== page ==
g In 1762 that illustrious orientalist, John David MICHAELIS, published a number of curious and interesting questions, relating to Arabic literature, which he had directed to a number of learned men, sent by the King of Denmark into Arabia, and to which he desired their attention. These queries not only led to much inquiry, and produced much informa, tion, from the persons to whom they were immediately addressed; but they also led to a more general study of the Arabic language, as an auxiliary to the Hebrew, than had before taken place in the colleges and universities of Germany.

b The collations and various readings of MILL, KUSTER, WETSTEIN, Greisbach, Matthæi, and others, will be noticed more particularly when the Literature of the Christian Churcb shall come under consideration, in the fourth and last part of this work.

lications, together with a conviction of its utility and importance, animated Dr. BENJAMIN KENNICOT, of the University of Oxford, to engage in a similar undertaking with respect to the Hebrew text of the Old Testament. As early as 1753, by a dissertation on the state of the common printed text, he called the attention of the religious world to his design, and laid the foundation of his great work. His plan was no sooner announced than he found ample support both of a pecuniary and literary kind. He collated more than 700 manuscripts, obtained from different countries, besides many printed copies; and was enabled from these sources, to present a very curious and instructive amount of various readings. In 1776 the first volume of his work appeared, and in 1780 the second, which completed his plan, was laid before the world. Every lover of oriental literature must feel himself under deep obligations to this great collator, not only for the light which his indefatigable labour threw on the sacred Scriptures, but also for that taste and zeal in Hebrew literature, and particularly in biblical criticism, which his example evidently and remarkably revived in Great-Britain. When Dr. KENNICOT began his celebrated work, he entertained an opinion decidedly opposed to the integrity of the common Hebrew text of the Bible. But, though there is no reason to suppose that he altered his opinion afterwards; yet his labours certainly produced a conviction in the minds of discerning and impartial men, entirely contrary to what he expected. They confirmed rather than destroyed the general confidence in the masoretical reading; and instead of subserving the cause of infidelity, or heresy, by unsettling the sacred text, as the Hutchinsonians and some others had predicted, their influence was directly of an opposite kind.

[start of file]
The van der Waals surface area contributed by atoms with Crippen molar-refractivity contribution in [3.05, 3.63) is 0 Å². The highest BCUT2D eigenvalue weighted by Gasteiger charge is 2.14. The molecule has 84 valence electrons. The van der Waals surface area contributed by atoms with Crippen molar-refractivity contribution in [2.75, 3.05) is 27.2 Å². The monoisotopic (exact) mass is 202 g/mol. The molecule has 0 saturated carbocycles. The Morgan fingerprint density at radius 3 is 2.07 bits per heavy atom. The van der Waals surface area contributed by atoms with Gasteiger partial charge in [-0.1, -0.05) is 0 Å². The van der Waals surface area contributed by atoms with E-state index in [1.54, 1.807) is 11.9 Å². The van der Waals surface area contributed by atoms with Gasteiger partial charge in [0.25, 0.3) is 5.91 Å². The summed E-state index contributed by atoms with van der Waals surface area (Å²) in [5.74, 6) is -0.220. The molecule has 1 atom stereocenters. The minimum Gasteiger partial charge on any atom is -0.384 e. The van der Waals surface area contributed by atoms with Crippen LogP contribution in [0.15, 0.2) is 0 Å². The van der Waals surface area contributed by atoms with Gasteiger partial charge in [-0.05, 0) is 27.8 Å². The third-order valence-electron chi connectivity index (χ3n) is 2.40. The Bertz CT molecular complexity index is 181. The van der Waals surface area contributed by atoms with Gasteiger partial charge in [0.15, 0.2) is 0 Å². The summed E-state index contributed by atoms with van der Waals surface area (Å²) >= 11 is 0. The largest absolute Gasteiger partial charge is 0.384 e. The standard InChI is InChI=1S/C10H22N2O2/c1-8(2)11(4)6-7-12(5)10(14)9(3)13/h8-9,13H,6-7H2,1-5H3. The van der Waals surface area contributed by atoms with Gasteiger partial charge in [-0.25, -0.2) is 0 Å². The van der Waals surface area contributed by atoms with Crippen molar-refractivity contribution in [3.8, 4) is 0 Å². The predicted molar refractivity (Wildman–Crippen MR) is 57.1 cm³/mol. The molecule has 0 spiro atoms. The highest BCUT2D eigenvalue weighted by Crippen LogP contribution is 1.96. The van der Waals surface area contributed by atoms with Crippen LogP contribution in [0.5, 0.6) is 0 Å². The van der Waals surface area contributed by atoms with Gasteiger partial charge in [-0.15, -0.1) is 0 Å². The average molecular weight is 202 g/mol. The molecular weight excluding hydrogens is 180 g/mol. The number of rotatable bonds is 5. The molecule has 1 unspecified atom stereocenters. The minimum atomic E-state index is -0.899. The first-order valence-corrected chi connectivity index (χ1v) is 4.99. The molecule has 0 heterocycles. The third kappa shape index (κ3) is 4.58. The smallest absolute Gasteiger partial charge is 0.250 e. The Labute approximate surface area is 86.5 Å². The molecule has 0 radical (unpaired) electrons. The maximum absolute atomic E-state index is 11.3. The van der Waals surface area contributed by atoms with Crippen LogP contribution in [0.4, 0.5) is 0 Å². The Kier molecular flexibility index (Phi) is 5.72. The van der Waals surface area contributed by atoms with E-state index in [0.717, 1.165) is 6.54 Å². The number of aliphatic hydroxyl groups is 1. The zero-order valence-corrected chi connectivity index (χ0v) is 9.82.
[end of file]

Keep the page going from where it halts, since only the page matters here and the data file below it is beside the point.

i The literary aid rendered to Dr. Kennicot, was received from almost every part of the Christian world, particularly from Great-Britain, Germany and France. The pecuniary aid with which he was favoured, for the prosecution of his plan, was derived chiefly from his own country, in which there was raised, by subscription, for this purpose, the sum of £36,000 sterling, or upwards of 160,000 dollars. A degree of liberality, which reflects the highest honour on Great-Britain and the age.

į Among the great number of manuscripts examined by Dr. KeNNIcor, there was one from America. This belonged to the family of the late Mr. Solomon Simson, of the city of New-York, who sent it to the learned collator in 1771, and had it returned in 1772. This manuscript is the 144th in Dr. Kennicot's list, under the title of “ Codex Americanus. Neo Eboracensis."

k Vetus Testamentum Hebraicum cum variis Lectionibus. Edidit Benį. KennicoT, S. T. P. Oxonii. 1776, 1780, 2 vols. folio.

! It is certain, that since the publication of Kennicot's work, the study of Hebrew has remarkably revived in Great-Britain. At the close of the eighteenth century it is probable there was a greater number of Hebrew scholars in that country than at any former period within an hupdred years, , perhaps than ever before.


Encouraged by the success of Dr. KENNICOT, and influenced, also, by the circumstance of his having a convenient and easy access to the Ambrosian Library of Milan, John BERNARD DE Rossi, Professor of Oriental Languages in the University of Parma, undertook a similar work, which he completed, and laid before the world in 1786."" He collated many manuscripts which KENNICOT had never seen, and added many important readings to the former treasure. His work may,

therefore, be considered a very useful supplement to that of his laborious predecessor. The same effect resulted from this publication as from that of KenNICOT. It tended to confirm the masoretical text, and disappointed the hopes of those who wished to unsettle or dishonour it.” Drs. DoEDERLEIN and

m Varie Lectiones Veteris Testamenti, ex immensa MSS. editorumque Codie tum congerie bausta, et ad Samar. Textum ad vetustiss. versiones, ad accuratiores S. Criticæ fontes ac leges examinata, opere ac studio Jouan. Bern. de Rossi, S. T. P. et in R. Parmensi Acad. Ling. Ori. Prof. tom iv. The author speaks thus of his work, Producuntur

bic variæ Lectiones V. T. ex immense MSS. editorumque codicum congerie, id est, ex mille quadringentis septuaginta et amplius sacri Textus codicibus,"

n It is well known that in the common Hebrew Bibles there are remarks, or various readings in the margin, called Keri, to distinguish them fronz she reading in the text, called Ghetib. The latter is, in many places, obe